Strengthening of the electoral system

Elections, as they say, have consequences, but so does the entire electoral system, and more significantly. When strange candidates are put forward by political parties through questionable processes, the system is inevitably jeopardized. If developments since the return to civilian rule in 1999 are any indication, it is clear that the party system has bypassed voters. Nigeria’s current status as the world capital of poverty, out-of-school children, poor electrification and, even worse, open defecation is due in large part to the current administration, but it It would be quite uncharitable to ignore the contributions of past administrations at all levels until the present decay. In October 2019, The Economist magazine suggested that about $ 582 billion had been stolen from Nigeria since independence, and a Center for Democracy and Development (CDC) report, released this week, suggested that anti -corruption had recovered approximately $ 2.2 billion. assets stolen since the return to civil order. But the real tragedy is that huge sums of money are being stolen right now, which would effectively imprison future generations.

Between 1999 and today there have been virtually no political parties: what we have had are mechanisms to take power and corner the Commonwealth for crooked politicians. And in general what we have had are misfits at Government House. Of course, there were exceptions – Olusegun Mimiko and Babatunde Fashola, let’s say – but they were rare. As governor, Mimiko invented the Abiye (Safe Motherhood) initiative which was adopted by the World Bank as a benchmark for Africa, among other landmark advances, and Fashola brought reason to our usually sad lives. , bad and crazy in Lagos, giving the state a brand new perspective. Fashola reinvented the transportation industry in a way it’s hard to ignore even now, and Mimiko’s gesture of giving phones to pregnant women to locate nurses even in the most remote parts of the country. Ondo State can never be forgotten.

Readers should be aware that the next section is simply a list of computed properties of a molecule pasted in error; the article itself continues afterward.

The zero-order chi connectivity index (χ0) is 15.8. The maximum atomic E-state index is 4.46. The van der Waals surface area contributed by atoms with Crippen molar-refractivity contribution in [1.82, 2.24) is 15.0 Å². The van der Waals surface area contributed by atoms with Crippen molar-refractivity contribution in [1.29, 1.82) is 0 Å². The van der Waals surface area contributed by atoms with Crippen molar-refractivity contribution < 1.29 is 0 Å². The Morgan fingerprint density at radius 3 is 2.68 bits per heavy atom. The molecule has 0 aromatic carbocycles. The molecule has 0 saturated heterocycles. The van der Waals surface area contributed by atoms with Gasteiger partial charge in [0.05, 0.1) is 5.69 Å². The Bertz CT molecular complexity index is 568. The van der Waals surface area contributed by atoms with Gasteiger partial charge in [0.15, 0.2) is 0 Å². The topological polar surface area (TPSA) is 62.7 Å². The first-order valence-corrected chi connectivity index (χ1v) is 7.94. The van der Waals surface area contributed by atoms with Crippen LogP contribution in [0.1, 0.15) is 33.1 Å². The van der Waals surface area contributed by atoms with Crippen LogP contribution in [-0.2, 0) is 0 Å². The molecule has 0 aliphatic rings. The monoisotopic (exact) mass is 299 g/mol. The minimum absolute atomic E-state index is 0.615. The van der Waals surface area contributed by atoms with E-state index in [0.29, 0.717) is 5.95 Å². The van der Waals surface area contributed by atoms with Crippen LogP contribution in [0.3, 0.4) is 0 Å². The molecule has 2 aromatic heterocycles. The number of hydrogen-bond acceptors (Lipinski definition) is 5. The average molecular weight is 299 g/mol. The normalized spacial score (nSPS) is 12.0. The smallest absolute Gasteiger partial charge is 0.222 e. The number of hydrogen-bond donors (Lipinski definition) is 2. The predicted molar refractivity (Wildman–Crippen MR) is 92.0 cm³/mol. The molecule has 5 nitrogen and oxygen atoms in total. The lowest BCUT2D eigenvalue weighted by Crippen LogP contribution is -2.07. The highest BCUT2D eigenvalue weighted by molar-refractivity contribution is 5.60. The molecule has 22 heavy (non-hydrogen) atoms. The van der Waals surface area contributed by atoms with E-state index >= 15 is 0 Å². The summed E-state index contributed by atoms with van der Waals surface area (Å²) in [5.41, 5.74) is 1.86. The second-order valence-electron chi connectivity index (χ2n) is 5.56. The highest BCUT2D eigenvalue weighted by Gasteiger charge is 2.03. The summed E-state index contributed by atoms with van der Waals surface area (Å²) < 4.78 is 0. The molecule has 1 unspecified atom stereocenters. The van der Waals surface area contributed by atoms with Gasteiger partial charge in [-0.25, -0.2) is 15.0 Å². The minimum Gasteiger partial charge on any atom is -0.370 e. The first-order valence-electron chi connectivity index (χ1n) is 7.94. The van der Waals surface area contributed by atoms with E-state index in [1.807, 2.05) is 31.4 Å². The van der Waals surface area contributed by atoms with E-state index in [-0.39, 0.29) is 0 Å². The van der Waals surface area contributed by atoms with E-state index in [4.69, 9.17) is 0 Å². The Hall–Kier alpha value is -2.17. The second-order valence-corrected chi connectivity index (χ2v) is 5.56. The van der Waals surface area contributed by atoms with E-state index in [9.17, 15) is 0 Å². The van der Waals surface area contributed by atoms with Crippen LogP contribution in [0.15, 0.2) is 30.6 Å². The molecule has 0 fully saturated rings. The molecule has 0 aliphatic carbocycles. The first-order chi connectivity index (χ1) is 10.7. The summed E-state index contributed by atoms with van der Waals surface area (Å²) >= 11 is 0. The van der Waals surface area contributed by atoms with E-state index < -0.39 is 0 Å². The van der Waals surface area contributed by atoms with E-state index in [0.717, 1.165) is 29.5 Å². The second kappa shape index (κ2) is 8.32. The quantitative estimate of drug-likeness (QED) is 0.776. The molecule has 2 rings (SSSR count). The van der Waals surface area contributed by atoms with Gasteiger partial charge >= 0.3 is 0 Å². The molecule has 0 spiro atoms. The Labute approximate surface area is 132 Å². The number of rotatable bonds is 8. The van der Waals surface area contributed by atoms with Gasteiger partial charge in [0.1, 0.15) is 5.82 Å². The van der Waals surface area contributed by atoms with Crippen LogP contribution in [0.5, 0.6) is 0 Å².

There was a governor who did not pay teachers for two years, a governor who borrowed a once prosperous state in bankruptcy and encouraged religious strife; a governor who took care of demolishing the homes of his political opponents and then commissioned his media team to “find a justification” for the action; and a governor who told a stunned population that since he had failed he should be allowed to “repeat the class” (ie be reelected). I can go on and on, but perhaps the most powerful accusation from the figures who inhabit government palaces right now is the appallingly dirty state of most states and the utter lack of running water. Here’s what someone wrote recently: “Pure water is now N20. Drink responsibly. “Indeed, today there are graduates who have never seen running water, while we went to fetch water from the pipes even under the army. The water is everywhere but there is none to drink, and yet we are supposed to have water companies. This is what you get when the leadership recruiting process only shows “ritualists” and yahoo boys .